Robots that can read and respond to brain waves will eventually help stroke patients regain movement, using new neural interfaces that can re-train damaged motor pathways. Neuroscientists have made great strides in brain-machine interfaces that can respond to a person’s thoughts -- a new generation will drive a non-invasive robotic orthotic, retraining the patient’s own body.
Patients who have suffered a stroke or other injury can lose the active use of their limbs, rendering them unable to simply think about moving an arm or hand and then do it. Sometimes it’s possible to re-establish the lost connection, with time and repetitive physical therapy. Researchers at Rice University are using a robotic exoskeleton and a neural interface to improve matters.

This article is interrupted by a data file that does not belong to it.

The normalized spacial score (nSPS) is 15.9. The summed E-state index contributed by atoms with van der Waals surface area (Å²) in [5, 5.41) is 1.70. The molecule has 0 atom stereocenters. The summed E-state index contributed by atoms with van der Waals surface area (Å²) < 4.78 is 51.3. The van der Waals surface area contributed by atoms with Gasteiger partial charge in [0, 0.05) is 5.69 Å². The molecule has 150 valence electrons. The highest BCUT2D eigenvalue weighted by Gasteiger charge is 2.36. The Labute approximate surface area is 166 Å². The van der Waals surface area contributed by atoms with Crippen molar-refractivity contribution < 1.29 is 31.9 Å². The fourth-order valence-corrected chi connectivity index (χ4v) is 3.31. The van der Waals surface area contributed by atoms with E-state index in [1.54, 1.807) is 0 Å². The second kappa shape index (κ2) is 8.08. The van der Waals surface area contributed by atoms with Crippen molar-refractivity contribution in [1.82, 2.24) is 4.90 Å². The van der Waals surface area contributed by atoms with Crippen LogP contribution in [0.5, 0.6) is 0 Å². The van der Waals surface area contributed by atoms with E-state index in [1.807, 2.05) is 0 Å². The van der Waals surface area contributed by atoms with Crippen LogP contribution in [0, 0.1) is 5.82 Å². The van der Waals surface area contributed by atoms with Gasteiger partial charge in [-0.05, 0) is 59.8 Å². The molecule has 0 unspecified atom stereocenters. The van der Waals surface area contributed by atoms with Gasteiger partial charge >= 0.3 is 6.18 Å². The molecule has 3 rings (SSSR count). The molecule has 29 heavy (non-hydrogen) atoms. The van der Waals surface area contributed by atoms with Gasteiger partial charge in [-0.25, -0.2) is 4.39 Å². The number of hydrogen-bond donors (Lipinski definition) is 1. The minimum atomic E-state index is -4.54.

The project has already successfully reconstructed three-dimensional hand and walking movements from brain signals, according to a Rice news release. Now a $1.17 million grant from the National Institutes of Health and the president’s National Robotics Initiative will test it on 40 patients over the next two years.